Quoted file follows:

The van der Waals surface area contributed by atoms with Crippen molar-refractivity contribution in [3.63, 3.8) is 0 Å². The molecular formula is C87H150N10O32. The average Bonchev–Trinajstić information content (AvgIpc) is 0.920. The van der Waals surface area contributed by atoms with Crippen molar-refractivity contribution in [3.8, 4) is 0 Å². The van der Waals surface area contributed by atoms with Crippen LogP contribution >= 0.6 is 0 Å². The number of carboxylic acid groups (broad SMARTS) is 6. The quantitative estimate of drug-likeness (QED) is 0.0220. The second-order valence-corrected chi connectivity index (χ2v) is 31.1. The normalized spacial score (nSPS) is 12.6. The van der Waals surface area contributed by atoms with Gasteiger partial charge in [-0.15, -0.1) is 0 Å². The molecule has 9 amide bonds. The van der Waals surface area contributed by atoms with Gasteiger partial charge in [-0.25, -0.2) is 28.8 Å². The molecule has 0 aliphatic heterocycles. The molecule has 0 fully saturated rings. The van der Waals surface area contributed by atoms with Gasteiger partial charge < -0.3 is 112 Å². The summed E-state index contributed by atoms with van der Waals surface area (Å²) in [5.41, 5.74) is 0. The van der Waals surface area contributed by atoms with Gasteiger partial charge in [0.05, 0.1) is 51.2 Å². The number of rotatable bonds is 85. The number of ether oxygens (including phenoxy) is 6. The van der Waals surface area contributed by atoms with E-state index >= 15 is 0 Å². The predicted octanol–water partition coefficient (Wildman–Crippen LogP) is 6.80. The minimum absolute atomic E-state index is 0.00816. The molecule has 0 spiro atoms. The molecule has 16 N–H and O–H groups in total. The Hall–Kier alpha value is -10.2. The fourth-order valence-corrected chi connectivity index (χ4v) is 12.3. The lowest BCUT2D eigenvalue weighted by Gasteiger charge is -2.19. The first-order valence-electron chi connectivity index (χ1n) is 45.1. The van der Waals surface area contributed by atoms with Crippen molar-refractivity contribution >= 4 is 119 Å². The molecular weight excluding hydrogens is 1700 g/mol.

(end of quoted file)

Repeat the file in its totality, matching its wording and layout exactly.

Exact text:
The van der Waals surface area contributed by atoms with Crippen molar-refractivity contribution in [3.63, 3.8) is 0 Å². The molecular formula is C87H150N10O32. The average Bonchev–Trinajstić information content (AvgIpc) is 0.920. The van der Waals surface area contributed by atoms with Crippen molar-refractivity contribution in [3.8, 4) is 0 Å². The van der Waals surface area contributed by atoms with Crippen LogP contribution >= 0.6 is 0 Å². The number of carboxylic acid groups (broad SMARTS) is 6. The quantitative estimate of drug-likeness (QED) is 0.0220. The second-order valence-corrected chi connectivity index (χ2v) is 31.1. The normalized spacial score (nSPS) is 12.6. The van der Waals surface area contributed by atoms with Gasteiger partial charge in [-0.15, -0.1) is 0 Å². The molecule has 9 amide bonds. The van der Waals surface area contributed by atoms with Gasteiger partial charge in [-0.25, -0.2) is 28.8 Å². The molecule has 0 aliphatic heterocycles. The molecule has 0 fully saturated rings. The van der Waals surface area contributed by atoms with Gasteiger partial charge < -0.3 is 112 Å². The summed E-state index contributed by atoms with van der Waals surface area (Å²) in [5.41, 5.74) is 0. The van der Waals surface area contributed by atoms with Gasteiger partial charge in [0.05, 0.1) is 51.2 Å². The number of rotatable bonds is 85. The number of ether oxygens (including phenoxy) is 6. The van der Waals surface area contributed by atoms with E-state index >= 15 is 0 Å². The predicted octanol–water partition coefficient (Wildman–Crippen LogP) is 6.80. The minimum absolute atomic E-state index is 0.00816. The molecule has 0 spiro atoms. The molecule has 16 N–H and O–H groups in total. The Hall–Kier alpha value is -10.2. The fourth-order valence-corrected chi connectivity index (χ4v) is 12.3. The lowest BCUT2D eigenvalue weighted by Gasteiger charge is -2.19. The first-order valence-electron chi connectivity index (χ1n) is 45.1. The van der Waals surface area contributed by atoms with Crippen molar-refractivity contribution >= 4 is 119 Å². The molecular weight excluding hydrogens is 1700 g/mol.